Despite these planning initiatives, according to the Vision 2050 document, “PNG’s development experience over the past 34 years has been unimpressive.” In the 1980s, 1990s and early 2000s, the country posted low GDP growth figures in general, and occasionally slipped into negative GDP growth, despite the implementation of a series of IMF and World Bank-led Structural Adjustment Programmes beginning in 1990.
AWAITING IMPACT: In 2003, after a government-led restructuring effort, PNG achieved sustained economic growth on the back the burgeoning (and potentially massive) energy and mining industries, in particular. Since then, even as GDP figures have continued rising, the government has struggled to make an impact on social development. Some 37% of the population lives below the poverty line, according to data from the UNDP. Additionally, per capita income remains relatively low, at $403, according to government figures.
PILLAR BY PILLAR: The new plan contains seven pillars, designed to help improve PNG’s economic and social development outcomes by 2050. The first pillar is aimed at human capital development, which includes gender, youth and empowerment issues. With population growth in recent years estimated at 2.3-2.7% and more than half of the populace unable to read and write, according to government figures, developing PNG’s human resources is a major area of focus. The first pillar highlights the need for new education initiatives to increase both the quality and quantity of training available at all levels within the country. Literacy training, with a focus on women and the large youth population, is a priority here.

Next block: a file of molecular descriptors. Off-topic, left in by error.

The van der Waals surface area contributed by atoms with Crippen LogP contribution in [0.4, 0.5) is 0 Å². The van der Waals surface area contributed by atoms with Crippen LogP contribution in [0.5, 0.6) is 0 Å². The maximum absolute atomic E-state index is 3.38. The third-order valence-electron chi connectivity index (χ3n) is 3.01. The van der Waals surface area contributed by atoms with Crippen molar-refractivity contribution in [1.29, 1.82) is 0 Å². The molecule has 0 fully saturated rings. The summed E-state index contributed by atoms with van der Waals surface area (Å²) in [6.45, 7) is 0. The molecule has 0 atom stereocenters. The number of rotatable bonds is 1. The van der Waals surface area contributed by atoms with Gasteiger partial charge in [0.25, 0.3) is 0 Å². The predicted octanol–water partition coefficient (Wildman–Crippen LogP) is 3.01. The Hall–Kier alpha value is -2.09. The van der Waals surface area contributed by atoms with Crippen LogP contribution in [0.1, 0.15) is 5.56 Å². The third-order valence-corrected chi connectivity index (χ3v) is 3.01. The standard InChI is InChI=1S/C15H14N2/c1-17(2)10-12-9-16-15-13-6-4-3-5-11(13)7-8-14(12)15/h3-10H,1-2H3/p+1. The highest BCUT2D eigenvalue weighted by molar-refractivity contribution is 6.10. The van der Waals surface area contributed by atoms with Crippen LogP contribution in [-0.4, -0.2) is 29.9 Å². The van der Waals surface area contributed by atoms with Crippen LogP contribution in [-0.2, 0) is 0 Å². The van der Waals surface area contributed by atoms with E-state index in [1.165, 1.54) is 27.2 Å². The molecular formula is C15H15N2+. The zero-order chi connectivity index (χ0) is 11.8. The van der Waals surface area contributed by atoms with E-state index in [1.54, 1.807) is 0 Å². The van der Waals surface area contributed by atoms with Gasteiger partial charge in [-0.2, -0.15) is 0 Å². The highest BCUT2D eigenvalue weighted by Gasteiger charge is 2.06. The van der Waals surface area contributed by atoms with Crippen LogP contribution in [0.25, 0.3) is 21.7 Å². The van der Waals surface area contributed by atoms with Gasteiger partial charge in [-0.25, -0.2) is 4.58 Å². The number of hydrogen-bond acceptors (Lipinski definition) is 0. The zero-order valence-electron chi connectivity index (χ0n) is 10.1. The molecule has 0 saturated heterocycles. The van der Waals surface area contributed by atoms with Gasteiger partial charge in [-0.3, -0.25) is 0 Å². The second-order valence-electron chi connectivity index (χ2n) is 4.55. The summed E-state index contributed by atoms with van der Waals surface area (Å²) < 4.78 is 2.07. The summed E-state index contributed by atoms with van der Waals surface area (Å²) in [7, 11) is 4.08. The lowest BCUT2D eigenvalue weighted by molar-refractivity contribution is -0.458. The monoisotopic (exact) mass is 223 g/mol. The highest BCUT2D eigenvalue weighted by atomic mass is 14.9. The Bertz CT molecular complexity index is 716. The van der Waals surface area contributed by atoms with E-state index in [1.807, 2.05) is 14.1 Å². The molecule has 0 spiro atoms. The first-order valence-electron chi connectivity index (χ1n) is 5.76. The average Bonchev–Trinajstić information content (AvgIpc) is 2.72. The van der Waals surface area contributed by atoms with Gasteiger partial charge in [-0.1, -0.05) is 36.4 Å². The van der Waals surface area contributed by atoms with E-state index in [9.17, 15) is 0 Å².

Wealth creation, Vision 2050’s second pillar, is focused on boosting business ownership and entrepreneurial activity among the native population. According to government data, citizens currently only own around 10% of businesses in PNG, with the majority being held by foreign entities or multinational players. The wealth creation initiative aims to develop new training and business opportunities for citizens, with a focus on sustainable industries, such as manufacturing, agriculture, forestry, fisheries and tourism, in particular.